Birmingham band Quinn are one of many that have enjoyed a busy and successful 2017. The trio released their second EP, Crush, which received widespread acclaim. They also lost their original bassist, Meg Vedder, before recruiting Andy King to take over. Since then, the band – King, Sam Lambeth (vocals / guitar) and Samm Jones (drums) – have made some crazy videos and enjoyed some well-received gigs.
“There’s a short story by Kafka called ‘The Hunger Artist’. It’s a guy people forget about, but he’s always in the corner making things. We are that artist,” says Sam. “Sometimes we’re less present but we’re always chipping away, and 2017 has been no different. We’re constantly working.”
“I think we put on an awesome show,” says Andy. “We had a learning curve to get there, so it’s not always been consistent, but I think we’re hitting our stride.” Sam is also in agreement. “I think we’ve really embraced being a live band, and we try to create a spectacle,” he says. “We don’t just play and leave – we get the audience involved, there’s an exchange of energy.”
The band formed early last year, with Meg handing in her notice in April. “It came out the blue,” says Sam. “I still speak to her often and she’s very supportive. It was very amicable, but I was gutted when she left because I felt the brief bump in the road we’d had, we’d overcome.” For Andy, it was a quick thrust into the position. “Learning the songs was weird. I’m always looking to personalise the songs now,” he says. “It’s a balancing act, but I think it works.”
The band have garnered attention for their videos and their onstage get-ups. Sam says it’s deliberate. “We like to have fun and we don’t take ourselves too seriously, so the videos are an extension of that. A video of us being all moody would be so cringe,” he says. “As for my look, I just feel men are scared to look different. Most men all look the same! I’m not afraid to wear make-up and dress up and I think the audience gets that. Sometimes.”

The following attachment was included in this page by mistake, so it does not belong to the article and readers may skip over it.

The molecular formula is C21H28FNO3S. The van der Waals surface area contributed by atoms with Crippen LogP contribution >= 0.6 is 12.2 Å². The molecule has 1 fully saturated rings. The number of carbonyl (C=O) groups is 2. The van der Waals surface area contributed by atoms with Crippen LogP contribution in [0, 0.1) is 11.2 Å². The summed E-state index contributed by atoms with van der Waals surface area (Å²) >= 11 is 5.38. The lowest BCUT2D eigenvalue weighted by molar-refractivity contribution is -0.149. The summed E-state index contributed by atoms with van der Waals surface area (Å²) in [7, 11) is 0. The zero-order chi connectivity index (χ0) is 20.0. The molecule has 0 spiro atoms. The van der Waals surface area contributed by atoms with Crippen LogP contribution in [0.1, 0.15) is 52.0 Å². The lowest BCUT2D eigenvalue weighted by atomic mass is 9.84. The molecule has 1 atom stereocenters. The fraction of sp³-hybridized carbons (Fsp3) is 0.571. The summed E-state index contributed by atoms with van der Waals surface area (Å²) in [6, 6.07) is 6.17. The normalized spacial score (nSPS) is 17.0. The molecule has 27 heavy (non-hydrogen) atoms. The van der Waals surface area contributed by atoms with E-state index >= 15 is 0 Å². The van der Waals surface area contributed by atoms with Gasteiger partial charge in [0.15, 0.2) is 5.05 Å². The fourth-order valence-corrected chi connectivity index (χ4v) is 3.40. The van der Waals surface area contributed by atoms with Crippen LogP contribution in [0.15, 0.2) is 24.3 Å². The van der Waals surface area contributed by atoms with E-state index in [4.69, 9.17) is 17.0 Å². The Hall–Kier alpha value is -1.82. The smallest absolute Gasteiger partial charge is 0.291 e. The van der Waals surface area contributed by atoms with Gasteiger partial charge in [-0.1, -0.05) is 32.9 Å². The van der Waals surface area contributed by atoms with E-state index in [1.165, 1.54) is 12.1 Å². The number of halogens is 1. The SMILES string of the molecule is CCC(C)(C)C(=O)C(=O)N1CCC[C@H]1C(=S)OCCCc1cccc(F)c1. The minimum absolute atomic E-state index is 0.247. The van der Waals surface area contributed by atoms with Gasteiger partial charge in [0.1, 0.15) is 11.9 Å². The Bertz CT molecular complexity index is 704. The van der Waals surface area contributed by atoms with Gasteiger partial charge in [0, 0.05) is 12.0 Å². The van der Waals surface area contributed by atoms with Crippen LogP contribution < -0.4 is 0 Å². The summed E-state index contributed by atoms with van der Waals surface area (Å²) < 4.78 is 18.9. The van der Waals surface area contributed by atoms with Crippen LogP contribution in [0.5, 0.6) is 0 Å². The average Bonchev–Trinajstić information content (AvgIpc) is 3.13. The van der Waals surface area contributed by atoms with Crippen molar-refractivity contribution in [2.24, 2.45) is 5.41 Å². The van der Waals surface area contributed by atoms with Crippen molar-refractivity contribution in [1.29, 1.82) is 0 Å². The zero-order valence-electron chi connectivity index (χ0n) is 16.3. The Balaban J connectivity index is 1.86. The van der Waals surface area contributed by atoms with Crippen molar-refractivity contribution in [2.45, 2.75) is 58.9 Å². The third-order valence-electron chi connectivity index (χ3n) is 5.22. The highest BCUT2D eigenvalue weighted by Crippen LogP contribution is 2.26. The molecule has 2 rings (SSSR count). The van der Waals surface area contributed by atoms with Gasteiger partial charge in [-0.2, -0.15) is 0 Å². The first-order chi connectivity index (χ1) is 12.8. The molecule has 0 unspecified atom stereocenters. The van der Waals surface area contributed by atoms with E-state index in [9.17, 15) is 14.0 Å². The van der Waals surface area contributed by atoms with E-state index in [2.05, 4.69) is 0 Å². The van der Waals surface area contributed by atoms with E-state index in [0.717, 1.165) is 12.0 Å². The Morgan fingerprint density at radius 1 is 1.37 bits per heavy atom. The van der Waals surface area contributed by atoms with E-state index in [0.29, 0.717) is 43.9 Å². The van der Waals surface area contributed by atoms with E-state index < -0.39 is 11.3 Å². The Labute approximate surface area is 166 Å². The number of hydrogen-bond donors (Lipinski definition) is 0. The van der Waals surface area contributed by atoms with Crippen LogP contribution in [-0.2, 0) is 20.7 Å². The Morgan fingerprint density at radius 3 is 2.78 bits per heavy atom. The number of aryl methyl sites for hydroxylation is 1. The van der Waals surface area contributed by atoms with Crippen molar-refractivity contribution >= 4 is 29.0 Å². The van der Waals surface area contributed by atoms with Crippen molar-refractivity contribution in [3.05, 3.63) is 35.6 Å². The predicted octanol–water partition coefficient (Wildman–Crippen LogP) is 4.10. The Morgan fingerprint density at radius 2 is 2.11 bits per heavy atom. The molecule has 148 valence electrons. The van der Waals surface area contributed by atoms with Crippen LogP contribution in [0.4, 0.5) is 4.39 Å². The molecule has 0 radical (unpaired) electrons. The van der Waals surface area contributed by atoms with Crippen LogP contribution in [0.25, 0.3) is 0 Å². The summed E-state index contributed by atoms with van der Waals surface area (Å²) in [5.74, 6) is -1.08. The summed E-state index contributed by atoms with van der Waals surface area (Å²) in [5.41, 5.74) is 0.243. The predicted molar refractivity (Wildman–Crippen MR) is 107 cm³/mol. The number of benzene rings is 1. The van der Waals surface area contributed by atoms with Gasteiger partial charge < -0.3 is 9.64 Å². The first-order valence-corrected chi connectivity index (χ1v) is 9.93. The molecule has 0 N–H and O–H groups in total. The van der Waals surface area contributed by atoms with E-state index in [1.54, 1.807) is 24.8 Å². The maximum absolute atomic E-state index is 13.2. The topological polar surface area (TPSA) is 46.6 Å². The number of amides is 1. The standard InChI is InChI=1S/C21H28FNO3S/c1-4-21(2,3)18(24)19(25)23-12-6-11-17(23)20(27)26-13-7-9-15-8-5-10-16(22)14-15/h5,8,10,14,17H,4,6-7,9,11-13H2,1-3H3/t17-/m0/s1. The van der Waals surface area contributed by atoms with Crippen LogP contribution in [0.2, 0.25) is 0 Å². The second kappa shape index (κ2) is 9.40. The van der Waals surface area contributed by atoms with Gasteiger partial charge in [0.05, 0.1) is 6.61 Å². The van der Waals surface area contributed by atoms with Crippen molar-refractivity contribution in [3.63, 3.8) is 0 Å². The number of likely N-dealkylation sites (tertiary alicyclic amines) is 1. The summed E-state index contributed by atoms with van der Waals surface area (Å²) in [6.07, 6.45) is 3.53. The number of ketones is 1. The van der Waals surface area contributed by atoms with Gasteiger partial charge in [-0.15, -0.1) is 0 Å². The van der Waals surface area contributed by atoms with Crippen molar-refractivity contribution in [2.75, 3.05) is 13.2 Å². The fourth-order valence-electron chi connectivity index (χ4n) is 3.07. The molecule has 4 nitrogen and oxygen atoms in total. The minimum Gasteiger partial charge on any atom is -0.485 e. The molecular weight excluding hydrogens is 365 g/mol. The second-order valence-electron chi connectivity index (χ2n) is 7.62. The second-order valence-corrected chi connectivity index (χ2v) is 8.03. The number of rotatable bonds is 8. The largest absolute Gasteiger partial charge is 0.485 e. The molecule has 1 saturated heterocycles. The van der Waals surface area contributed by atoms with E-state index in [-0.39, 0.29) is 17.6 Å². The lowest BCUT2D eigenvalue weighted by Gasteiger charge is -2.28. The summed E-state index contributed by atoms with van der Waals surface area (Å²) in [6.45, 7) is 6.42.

This year, Quinn released Crush, which has gained airplay on BBC Radio 1, 6 Music and more. It has raised money for Mind and gotten great reviews. “I’m very happy with Crush. Ed, our producer, did a cracking job,” says Samm. “It’s different from our first EP, but I think we’ve definitely improved.” For Sam, it was more than just a record. “This is the first record where I’ve lived it,” he says. “I invested a lot into the songwriting and into recording it. The guys equally put in, too, and that really paid off. It’s the best EP I’ve ever made and what’s even better is so many people have invested in its warm nostalgia.”
Both Andy and Samm choose the group’s EP launch gig as their favourite of 2017, and are both excited for the future. “Literally anything could happen,” said Samm. “I assume it’ll be as fun as it has been so far.” Sam agrees. “I worry sometimes that there isn’t a place for us, and that no one’s really interested,” he sighs. “But then I remember how much fun we have. Quinn is my identity.”
Quinn play Birmingham Mama Roux’s on December 21st.
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